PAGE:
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Mackay School of Mines

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1906–1908, William S. Richardson, McKim, Mead and White. 1926, Frederick J. DeLongchamps
  • Reno, Mackay School of Mines
  • Mackay School of Mines

The only building in Nevada designed by the New York firm of McKim, Mead and White, the Mackay School of Mines is both architecturally and historically significant. Clarence Mackay built the school as a tribute to the life and career of his father, John Mackay, an Irish miner who found great success as one of the Comstock's four bonanza kings. In 1906 the son hired Gutzon Borglum, who later carved Mt. Rushmore, to erect a bronze statue of his father in front of the building. Located at the north end of the quad, the school and its statue provide a balance for Morrill Hall at the other end. These two anchors give the older campus its distinctive appearance.

The two-story brick building, with Georgian details, has a monumental pedimented stone portico supported by Tuscan columns. White tile in a herringbone pattern lines the portico's ceiling. Double oak doors open to a lateral hallway. The original U-shaped plan included one-story wings projecting from the front core of the building. In 1926 DeLongchamps's remodeling left the front section intact but modified the rear, adding a second story to the wings and filling in the central atrium. The new design included a second-story lightwell immediately behind the front section, providing light for the windows in the original building. DeLongchamps enlarged a mineral museum in the western wing, giving it a dramatic open, two-story space with a surrounding balcony, oak cabinets and balustrade. Overall, he executed the design around existing details so that the modifications did not compromise the original plan.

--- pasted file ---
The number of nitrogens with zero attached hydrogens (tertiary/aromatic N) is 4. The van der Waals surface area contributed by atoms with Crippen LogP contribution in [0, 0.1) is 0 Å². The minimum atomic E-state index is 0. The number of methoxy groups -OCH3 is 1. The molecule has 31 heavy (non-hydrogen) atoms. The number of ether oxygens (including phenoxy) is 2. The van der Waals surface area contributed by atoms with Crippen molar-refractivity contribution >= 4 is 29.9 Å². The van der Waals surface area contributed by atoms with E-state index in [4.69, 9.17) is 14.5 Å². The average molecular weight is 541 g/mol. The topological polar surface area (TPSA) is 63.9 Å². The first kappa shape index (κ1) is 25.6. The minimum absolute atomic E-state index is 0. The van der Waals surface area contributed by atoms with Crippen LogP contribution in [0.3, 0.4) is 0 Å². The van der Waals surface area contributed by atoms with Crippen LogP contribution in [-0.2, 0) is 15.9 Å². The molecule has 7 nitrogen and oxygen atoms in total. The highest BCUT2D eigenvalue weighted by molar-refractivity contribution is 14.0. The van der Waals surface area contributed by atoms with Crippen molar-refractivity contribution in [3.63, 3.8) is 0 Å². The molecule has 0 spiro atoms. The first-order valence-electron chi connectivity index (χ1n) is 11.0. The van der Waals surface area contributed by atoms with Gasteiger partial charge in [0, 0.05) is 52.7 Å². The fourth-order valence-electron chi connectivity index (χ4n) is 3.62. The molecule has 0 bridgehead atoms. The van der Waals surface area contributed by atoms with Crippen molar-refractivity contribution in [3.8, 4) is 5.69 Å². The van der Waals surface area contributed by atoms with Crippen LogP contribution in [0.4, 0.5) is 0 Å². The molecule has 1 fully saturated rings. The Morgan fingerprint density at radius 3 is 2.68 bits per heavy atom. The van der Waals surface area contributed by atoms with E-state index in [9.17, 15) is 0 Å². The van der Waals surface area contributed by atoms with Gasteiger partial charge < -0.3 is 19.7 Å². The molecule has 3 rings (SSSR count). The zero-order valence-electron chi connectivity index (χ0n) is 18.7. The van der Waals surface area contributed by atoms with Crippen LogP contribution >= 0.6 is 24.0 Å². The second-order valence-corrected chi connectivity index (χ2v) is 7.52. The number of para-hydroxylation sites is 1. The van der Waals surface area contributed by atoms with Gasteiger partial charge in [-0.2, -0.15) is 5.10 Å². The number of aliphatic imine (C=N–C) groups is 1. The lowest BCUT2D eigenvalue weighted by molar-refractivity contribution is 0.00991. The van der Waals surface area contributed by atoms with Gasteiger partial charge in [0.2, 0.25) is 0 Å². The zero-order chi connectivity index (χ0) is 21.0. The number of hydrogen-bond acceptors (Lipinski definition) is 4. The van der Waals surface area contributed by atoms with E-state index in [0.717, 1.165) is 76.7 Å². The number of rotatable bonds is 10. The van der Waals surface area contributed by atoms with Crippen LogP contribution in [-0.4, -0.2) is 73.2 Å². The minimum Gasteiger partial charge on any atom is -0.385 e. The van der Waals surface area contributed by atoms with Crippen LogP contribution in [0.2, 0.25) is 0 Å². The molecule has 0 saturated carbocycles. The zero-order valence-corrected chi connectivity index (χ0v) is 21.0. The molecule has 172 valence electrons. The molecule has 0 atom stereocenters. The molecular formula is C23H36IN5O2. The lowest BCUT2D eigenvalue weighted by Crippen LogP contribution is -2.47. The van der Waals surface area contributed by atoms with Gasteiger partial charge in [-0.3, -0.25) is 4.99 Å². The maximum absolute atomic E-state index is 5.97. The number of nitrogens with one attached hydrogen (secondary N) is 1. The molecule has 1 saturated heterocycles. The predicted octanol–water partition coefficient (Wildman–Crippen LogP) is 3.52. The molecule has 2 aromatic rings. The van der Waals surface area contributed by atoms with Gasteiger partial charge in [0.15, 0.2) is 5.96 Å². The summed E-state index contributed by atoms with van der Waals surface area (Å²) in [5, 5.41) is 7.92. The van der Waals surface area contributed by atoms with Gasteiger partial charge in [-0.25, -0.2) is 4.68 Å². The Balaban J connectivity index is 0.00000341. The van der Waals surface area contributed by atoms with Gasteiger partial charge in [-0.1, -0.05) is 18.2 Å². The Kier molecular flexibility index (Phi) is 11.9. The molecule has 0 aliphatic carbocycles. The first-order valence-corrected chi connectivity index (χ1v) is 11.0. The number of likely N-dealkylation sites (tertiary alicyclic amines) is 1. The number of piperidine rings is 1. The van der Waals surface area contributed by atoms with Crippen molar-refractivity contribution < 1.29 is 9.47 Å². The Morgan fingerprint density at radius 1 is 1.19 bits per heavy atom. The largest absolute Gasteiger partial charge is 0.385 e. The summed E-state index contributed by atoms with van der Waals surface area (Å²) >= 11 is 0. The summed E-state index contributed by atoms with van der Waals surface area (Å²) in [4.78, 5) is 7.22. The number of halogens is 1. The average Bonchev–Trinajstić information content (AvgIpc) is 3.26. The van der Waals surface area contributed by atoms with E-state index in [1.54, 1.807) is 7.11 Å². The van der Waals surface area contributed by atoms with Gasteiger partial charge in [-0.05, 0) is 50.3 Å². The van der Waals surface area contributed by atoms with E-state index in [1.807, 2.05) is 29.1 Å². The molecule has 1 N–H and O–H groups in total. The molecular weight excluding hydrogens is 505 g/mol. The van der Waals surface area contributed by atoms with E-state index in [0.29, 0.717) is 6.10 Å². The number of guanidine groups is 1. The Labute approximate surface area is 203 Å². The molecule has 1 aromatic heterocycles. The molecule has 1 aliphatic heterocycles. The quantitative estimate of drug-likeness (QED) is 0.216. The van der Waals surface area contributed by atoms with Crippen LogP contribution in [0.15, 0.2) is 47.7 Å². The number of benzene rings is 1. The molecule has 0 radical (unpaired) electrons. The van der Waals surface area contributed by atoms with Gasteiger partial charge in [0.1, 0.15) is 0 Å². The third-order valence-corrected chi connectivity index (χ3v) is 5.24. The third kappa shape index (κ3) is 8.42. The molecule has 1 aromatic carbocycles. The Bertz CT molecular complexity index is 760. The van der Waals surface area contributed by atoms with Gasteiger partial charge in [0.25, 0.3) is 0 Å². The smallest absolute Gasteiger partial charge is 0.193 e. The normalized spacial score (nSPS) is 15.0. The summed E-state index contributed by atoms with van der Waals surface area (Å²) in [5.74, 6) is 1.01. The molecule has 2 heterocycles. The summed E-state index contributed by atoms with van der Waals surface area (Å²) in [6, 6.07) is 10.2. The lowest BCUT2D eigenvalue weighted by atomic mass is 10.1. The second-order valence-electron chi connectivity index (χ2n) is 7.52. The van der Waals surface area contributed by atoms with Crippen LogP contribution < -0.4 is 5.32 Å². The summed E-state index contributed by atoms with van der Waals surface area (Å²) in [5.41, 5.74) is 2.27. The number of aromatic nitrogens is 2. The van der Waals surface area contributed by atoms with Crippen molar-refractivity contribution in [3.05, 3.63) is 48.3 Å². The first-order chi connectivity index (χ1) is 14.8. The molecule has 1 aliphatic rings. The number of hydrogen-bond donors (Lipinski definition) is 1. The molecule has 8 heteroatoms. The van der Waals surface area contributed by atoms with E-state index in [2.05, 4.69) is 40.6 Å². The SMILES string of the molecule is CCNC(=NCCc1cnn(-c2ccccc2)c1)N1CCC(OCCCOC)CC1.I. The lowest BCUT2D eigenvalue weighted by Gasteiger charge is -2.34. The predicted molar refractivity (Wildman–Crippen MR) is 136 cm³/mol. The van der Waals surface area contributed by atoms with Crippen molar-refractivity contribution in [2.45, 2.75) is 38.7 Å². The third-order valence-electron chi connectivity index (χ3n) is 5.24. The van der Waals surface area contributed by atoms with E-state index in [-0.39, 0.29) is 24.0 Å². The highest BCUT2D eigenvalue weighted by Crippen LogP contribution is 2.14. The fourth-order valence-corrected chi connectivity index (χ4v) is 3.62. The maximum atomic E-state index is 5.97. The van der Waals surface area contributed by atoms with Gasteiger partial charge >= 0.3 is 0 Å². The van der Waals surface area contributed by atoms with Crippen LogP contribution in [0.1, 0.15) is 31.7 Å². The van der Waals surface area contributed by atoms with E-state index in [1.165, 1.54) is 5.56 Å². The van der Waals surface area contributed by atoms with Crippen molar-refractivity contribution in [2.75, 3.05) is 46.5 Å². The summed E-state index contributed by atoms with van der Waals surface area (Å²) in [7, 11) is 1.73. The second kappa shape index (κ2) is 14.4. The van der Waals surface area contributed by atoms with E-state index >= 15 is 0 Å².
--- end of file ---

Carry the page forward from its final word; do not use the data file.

Writing Credits

Author: 
Julie Nicoletta
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Citation

Julie Nicoletta, "Mackay School of Mines", [Reno, Nevada], SAH Archipedia, eds. Gabrielle Esperdy and Karen Kingsley, Charlottesville: UVaP, 2012—, http://sah-archipedia.org/buildings/NV-01-NW011.2.

Print Source

Buildings of Nevada, Julie Nicoletta. New York: Oxford University Press, 2000, 67-67.

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